Now, almost two years later, an Atlantic-crossing and a fantastically-invigorating trip to Cuba (just as Phillip had predicted) under our belts, we decided the Blue Angels show this year would probably be our last big Hoorah in Pensacola before we shove off for the Bahamas this December. So, Phillip and I planned weeks in advance to sail over and drop the hook to enjoy the air show from the view of the Fort. And, it was a glorious weekend on the boat. November temps in the high sixties. Bright, sunny, cloudless skies. An amazing performance by the Blues, right over our rigging. And, another fun weekend out with our fellow cruising friends in one of our favorite anchorages.
But, that’s what we often expect at Ft. McRee. What we didn’t expect (as Video Annie hasn’t been spotted in a while) was a knock on the hull from some excited HaveWind YouTube followers: Bruce and Chris on s/v Sea Hawk. Chris could be short for Christine, Chrissy, Christorama. I didn’t care; I like the name Chris for a girl. These two were fun!
And they were just a few boat-lengths down from us!
The view from Sea Hawk:
Turns out Bruce and Chris were anchored not too far behind our boat, which had Brandon’s Gulf Star rafted-up on our starboard side, and they had recognized the name on the back of our boat “Plaintiff’s Rest” from some of our YouTube videos. This past year, Bruce and Chris moved out of their house up in Michigan and onto their 1968 Morgan (beautiful classic boat) and started sailing around Lake Superior to get their sea legs feet wet (or freezing!). They had eventually made their way down the coast to Pensacola with their sights set on the Gulf, the west coast of Florida, the Caribbean and beyond.
Bruce dinghied up behind Brandon’s stern and started chatting away with Brandon who was out on the deck, grilling sausage. About 80% of the time when Brandon and the family are out on the boat, there is sausage of some form grilling—breakfast, lunch, happy hour snack, or dinner (and we love them for it!). I heard the words “Video Annie” and figured I had to pop up to see what was going on (and more importantly, what Brandon might say in response). Bruce—God love him—was talking ninety miles-a-minute with no one able to get a word in edgewise. He was talking about my YouTube videos, our time in the shipyard, our sail to Cuba and how he and Chris had been following my video blog for a while, how it had inspired them to finally start cruising, yachta, yachta, yachta …
I peeked out our companionway and could see Brandon smiling and chuckling to himself. Then Bruce said, “And you’re a lawyer too, right, like Annie? You guys both practice, or used to. Chris and I thought that was so funny, two lawyers become sailors.” And, Bruce continues rattling on. I’m now laughing behind Brandon’s back and seeing him try to cut in to correct Bruce, but after Bruce just kept on a-truckin’, Brandon finally said. “Yeah, the practice is hard. I have to go to a lot of depo parties.” I then let an uncontrollable cackle out. Brandon loves to call legal depositions “depo parties.” I finally stepped up into our cockpit so I could finally be seen by Bruce and he bellows: “VIDEO ANNIE!”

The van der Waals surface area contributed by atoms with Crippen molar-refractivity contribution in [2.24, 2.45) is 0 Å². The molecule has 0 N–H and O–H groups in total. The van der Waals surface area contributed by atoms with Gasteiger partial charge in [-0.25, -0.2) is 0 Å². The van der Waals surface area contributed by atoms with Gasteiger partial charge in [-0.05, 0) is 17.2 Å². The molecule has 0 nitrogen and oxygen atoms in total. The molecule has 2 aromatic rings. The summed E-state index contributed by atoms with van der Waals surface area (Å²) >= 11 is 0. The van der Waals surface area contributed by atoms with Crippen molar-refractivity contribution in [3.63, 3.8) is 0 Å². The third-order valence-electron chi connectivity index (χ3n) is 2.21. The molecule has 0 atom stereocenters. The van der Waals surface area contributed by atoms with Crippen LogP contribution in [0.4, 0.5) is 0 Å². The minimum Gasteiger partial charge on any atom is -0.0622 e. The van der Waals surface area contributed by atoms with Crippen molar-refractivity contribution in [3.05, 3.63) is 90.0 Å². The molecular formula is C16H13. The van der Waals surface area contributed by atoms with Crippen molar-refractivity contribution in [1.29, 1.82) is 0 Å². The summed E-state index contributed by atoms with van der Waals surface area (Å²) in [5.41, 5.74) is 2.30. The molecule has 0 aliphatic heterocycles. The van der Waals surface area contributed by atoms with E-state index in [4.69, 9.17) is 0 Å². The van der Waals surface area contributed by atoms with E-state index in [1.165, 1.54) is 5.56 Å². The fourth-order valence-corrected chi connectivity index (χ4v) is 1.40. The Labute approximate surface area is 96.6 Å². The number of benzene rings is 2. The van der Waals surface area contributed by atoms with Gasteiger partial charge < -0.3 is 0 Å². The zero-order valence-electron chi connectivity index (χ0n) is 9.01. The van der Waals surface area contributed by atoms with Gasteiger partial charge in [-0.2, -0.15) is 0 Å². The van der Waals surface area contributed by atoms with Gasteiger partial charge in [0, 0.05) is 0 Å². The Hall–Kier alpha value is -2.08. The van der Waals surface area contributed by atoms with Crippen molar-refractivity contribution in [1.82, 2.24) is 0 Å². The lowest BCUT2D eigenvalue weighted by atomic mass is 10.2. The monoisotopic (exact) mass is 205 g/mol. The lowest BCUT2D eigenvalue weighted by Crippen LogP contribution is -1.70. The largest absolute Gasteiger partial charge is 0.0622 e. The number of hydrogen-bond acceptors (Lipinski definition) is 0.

Turns out she lives on. That feisty old gal. Bruce, a little confused, glanced down at the name on Brandon’s stern, 5 O’Clock, then at the name on our stern, Plaintiff’s Rest, and said “Oh okay, this is your boat,” as he pawed his dinghy over to our Niagara, still chatting away about us (Brandon and I as he pointed) being lawyers and all. Then Phillip finally emerged from our companionway, and Bruce said, “Oh … ” the first moment of silence since he’d arrived. “Oh yeah, the bald one. You’re the lawyer!” Bruce shouted, and Brandon lost it. “Yeah, the bald ones are better,” he laughed.
Brandon, you funny!
Love that guy.
After a few minutes of unraveling Bruce’s confusion and him now understanding this was the same Brandon with Perdido Sailor, from all of our shipyard videos, Bruce then felt like he was truly in a celebrity circle. We had a very fun chat with Bruce and his wife, Chris, about their finding their boat, following our HaveWind blog, enjoying our videos and, even, their first big sea experience on Lake Superior. Chris was telling me that their first day out, they experienced 6-8 foot seas all day, and I told her that sounded a lot like my first offshore voyage on our boat. “Oh yeah?” she asked. And, then I asked if she had read Salt of a Sailor. Bruce perked up and said “Video Annie writes, too?”
’Course she does!
“Yes, I love to write!” I piped back at Bruce. “Do you like to read?” I challenged him, to which he and Chris both immediately spouted, “Yes!”
“Wait right there, then,” and I promptly went below to fetch Bruce and Chris one of my books from our cabin. I began writing an inscription in Salt of a Sailor for them and told them they would enjoy the story of my first voyage which I told them, as I winked over to Chris, “also involved some 6-8 foot stuff.”
“Oh, our second day across the lake, we were in 12-14 footers!” Chris responded.
12-14 footers? In a cold-ass lake! I thought to myself. Holy Moley! I can’t wait until Chris writes that story because I would love to read it! You can follow along on Bruce and Chris’s Sea Hawk’s Journeyshere.
The reason I share this fun little exchange is because while I will never have the same reach with simply my blog, Instagram and Facebook page, that I had with YouTube—because video marketing is simply the way of the future—I still always want people to know that my platform at HaveWindWillTravel started with words. It started with one of my favorite passions: writing. And, I want to share my love for books and stories as much as my love for photos and videos. Writing that, just now, I had to go back and look. Wow, here is my very first blog post, dated March 29, 2013, titled “My First Sail,” which later became my first article in a sailing magazine, Cruising Outpost. Man, how time flies!